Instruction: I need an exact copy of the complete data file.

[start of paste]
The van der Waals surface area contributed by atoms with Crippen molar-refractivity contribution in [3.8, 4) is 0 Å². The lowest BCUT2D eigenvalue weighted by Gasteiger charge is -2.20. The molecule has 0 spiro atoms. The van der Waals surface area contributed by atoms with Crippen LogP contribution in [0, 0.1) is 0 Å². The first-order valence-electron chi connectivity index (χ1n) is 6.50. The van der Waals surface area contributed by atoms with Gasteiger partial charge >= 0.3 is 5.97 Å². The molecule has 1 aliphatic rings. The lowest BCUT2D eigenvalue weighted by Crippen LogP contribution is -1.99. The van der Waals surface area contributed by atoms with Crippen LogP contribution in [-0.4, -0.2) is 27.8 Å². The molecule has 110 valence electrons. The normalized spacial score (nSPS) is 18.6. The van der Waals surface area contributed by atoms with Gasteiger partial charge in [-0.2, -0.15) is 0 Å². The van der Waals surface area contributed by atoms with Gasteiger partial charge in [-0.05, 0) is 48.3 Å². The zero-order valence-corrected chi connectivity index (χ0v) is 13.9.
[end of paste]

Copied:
The van der Waals surface area contributed by atoms with Crippen molar-refractivity contribution in [3.8, 4) is 0 Å². The lowest BCUT2D eigenvalue weighted by Gasteiger charge is -2.20. The molecule has 0 spiro atoms. The van der Waals surface area contributed by atoms with Crippen LogP contribution in [0, 0.1) is 0 Å². The first-order valence-electron chi connectivity index (χ1n) is 6.50. The van der Waals surface area contributed by atoms with Gasteiger partial charge >= 0.3 is 5.97 Å². The molecule has 1 aliphatic rings. The lowest BCUT2D eigenvalue weighted by Crippen LogP contribution is -1.99. The van der Waals surface area contributed by atoms with Crippen LogP contribution in [-0.4, -0.2) is 27.8 Å². The molecule has 110 valence electrons. The normalized spacial score (nSPS) is 18.6. The van der Waals surface area contributed by atoms with Gasteiger partial charge in [-0.2, -0.15) is 0 Å². The van der Waals surface area contributed by atoms with Gasteiger partial charge in [-0.05, 0) is 48.3 Å². The zero-order valence-corrected chi connectivity index (χ0v) is 13.9.